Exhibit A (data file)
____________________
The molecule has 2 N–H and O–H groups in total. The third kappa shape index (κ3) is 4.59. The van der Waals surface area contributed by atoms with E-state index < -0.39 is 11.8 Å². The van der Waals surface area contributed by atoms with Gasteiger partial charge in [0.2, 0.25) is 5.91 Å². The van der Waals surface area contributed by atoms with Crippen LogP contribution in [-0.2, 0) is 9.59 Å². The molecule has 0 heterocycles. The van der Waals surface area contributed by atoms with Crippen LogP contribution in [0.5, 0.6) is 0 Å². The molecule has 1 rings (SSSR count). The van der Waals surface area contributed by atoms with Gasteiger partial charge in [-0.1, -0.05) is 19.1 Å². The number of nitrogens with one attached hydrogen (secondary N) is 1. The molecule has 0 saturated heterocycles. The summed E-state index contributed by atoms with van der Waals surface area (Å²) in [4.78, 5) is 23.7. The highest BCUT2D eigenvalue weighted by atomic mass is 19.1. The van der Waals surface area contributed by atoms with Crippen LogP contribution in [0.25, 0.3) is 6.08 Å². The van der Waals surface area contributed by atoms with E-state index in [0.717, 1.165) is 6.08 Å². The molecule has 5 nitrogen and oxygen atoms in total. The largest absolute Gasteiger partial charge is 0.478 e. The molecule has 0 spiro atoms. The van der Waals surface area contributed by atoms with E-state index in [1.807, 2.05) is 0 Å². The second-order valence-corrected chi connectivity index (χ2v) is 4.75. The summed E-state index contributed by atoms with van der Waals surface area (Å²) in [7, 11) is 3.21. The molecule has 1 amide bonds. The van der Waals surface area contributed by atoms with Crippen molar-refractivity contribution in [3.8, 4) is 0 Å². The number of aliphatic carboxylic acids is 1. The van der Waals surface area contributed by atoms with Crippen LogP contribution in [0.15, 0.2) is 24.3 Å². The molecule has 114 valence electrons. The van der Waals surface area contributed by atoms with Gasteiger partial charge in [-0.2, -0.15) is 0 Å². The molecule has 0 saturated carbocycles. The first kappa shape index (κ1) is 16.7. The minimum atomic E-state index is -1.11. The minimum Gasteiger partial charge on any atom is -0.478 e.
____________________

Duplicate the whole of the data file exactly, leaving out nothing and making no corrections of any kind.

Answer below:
The molecule has 2 N–H and O–H groups in total. The third kappa shape index (κ3) is 4.59. The van der Waals surface area contributed by atoms with E-state index < -0.39 is 11.8 Å². The van der Waals surface area contributed by atoms with Gasteiger partial charge in [0.2, 0.25) is 5.91 Å². The van der Waals surface area contributed by atoms with Crippen LogP contribution in [-0.2, 0) is 9.59 Å². The molecule has 0 heterocycles. The van der Waals surface area contributed by atoms with Crippen LogP contribution in [0.5, 0.6) is 0 Å². The molecule has 1 rings (SSSR count). The van der Waals surface area contributed by atoms with Gasteiger partial charge in [-0.1, -0.05) is 19.1 Å². The number of nitrogens with one attached hydrogen (secondary N) is 1. The molecule has 0 saturated heterocycles. The summed E-state index contributed by atoms with van der Waals surface area (Å²) in [4.78, 5) is 23.7. The highest BCUT2D eigenvalue weighted by atomic mass is 19.1. The van der Waals surface area contributed by atoms with Crippen LogP contribution in [0.25, 0.3) is 6.08 Å². The van der Waals surface area contributed by atoms with E-state index in [0.717, 1.165) is 6.08 Å². The molecule has 5 nitrogen and oxygen atoms in total. The largest absolute Gasteiger partial charge is 0.478 e. The molecule has 0 spiro atoms. The van der Waals surface area contributed by atoms with E-state index in [1.807, 2.05) is 0 Å². The second-order valence-corrected chi connectivity index (χ2v) is 4.75. The summed E-state index contributed by atoms with van der Waals surface area (Å²) in [7, 11) is 3.21. The molecule has 1 amide bonds. The van der Waals surface area contributed by atoms with Crippen molar-refractivity contribution in [3.8, 4) is 0 Å². The number of aliphatic carboxylic acids is 1. The van der Waals surface area contributed by atoms with Crippen LogP contribution in [0.15, 0.2) is 24.3 Å². The molecule has 114 valence electrons. The van der Waals surface area contributed by atoms with Gasteiger partial charge in [-0.2, -0.15) is 0 Å². The molecule has 0 saturated carbocycles. The first kappa shape index (κ1) is 16.7. The minimum atomic E-state index is -1.11. The minimum Gasteiger partial charge on any atom is -0.478 e.